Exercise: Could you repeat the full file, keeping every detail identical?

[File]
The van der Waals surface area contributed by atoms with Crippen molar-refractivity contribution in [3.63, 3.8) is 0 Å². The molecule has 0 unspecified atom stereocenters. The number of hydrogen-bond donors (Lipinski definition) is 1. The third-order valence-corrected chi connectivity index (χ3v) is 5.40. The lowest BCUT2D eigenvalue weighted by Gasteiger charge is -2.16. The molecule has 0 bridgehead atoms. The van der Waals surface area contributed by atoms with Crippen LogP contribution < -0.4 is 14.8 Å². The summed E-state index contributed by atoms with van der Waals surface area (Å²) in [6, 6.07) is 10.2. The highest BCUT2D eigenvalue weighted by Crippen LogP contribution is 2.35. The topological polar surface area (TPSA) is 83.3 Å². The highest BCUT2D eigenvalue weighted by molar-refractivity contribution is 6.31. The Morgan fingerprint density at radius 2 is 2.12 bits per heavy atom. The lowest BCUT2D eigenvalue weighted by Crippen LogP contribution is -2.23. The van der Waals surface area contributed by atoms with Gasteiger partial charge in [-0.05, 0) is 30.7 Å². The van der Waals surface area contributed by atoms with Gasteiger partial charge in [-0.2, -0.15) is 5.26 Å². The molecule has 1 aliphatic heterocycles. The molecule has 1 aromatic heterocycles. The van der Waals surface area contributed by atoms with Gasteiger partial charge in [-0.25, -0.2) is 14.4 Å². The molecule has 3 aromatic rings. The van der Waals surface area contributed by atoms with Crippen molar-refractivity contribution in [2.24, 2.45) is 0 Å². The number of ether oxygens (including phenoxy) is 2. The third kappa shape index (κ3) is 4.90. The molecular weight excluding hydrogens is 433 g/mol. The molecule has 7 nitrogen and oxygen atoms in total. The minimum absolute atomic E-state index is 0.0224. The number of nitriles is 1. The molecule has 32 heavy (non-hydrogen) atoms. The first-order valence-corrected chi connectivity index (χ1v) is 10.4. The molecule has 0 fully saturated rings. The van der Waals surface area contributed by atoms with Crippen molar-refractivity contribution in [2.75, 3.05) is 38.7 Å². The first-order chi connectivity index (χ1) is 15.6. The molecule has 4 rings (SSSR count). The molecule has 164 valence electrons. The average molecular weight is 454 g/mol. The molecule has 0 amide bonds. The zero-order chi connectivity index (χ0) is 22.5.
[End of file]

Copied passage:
The van der Waals surface area contributed by atoms with Crippen molar-refractivity contribution in [3.63, 3.8) is 0 Å². The molecule has 0 unspecified atom stereocenters. The number of hydrogen-bond donors (Lipinski definition) is 1. The third-order valence-corrected chi connectivity index (χ3v) is 5.40. The lowest BCUT2D eigenvalue weighted by Gasteiger charge is -2.16. The molecule has 0 bridgehead atoms. The van der Waals surface area contributed by atoms with Crippen LogP contribution < -0.4 is 14.8 Å². The summed E-state index contributed by atoms with van der Waals surface area (Å²) in [6, 6.07) is 10.2. The highest BCUT2D eigenvalue weighted by Crippen LogP contribution is 2.35. The topological polar surface area (TPSA) is 83.3 Å². The highest BCUT2D eigenvalue weighted by molar-refractivity contribution is 6.31. The Morgan fingerprint density at radius 2 is 2.12 bits per heavy atom. The lowest BCUT2D eigenvalue weighted by Crippen LogP contribution is -2.23. The van der Waals surface area contributed by atoms with Gasteiger partial charge in [-0.05, 0) is 30.7 Å². The van der Waals surface area contributed by atoms with Gasteiger partial charge in [-0.2, -0.15) is 5.26 Å². The molecule has 1 aliphatic heterocycles. The molecule has 1 aromatic heterocycles. The van der Waals surface area contributed by atoms with Gasteiger partial charge in [-0.25, -0.2) is 14.4 Å². The molecule has 3 aromatic rings. The van der Waals surface area contributed by atoms with Crippen molar-refractivity contribution in [2.24, 2.45) is 0 Å². The number of ether oxygens (including phenoxy) is 2. The third kappa shape index (κ3) is 4.90. The molecular weight excluding hydrogens is 433 g/mol. The molecule has 7 nitrogen and oxygen atoms in total. The minimum absolute atomic E-state index is 0.0224. The number of nitriles is 1. The molecule has 32 heavy (non-hydrogen) atoms. The first-order valence-corrected chi connectivity index (χ1v) is 10.4. The molecule has 0 fully saturated rings. The van der Waals surface area contributed by atoms with Crippen molar-refractivity contribution in [2.75, 3.05) is 38.7 Å². The first-order chi connectivity index (χ1) is 15.6. The molecule has 4 rings (SSSR count). The molecule has 164 valence electrons. The average molecular weight is 454 g/mol. The molecule has 0 amide bonds. The zero-order chi connectivity index (χ0) is 22.5.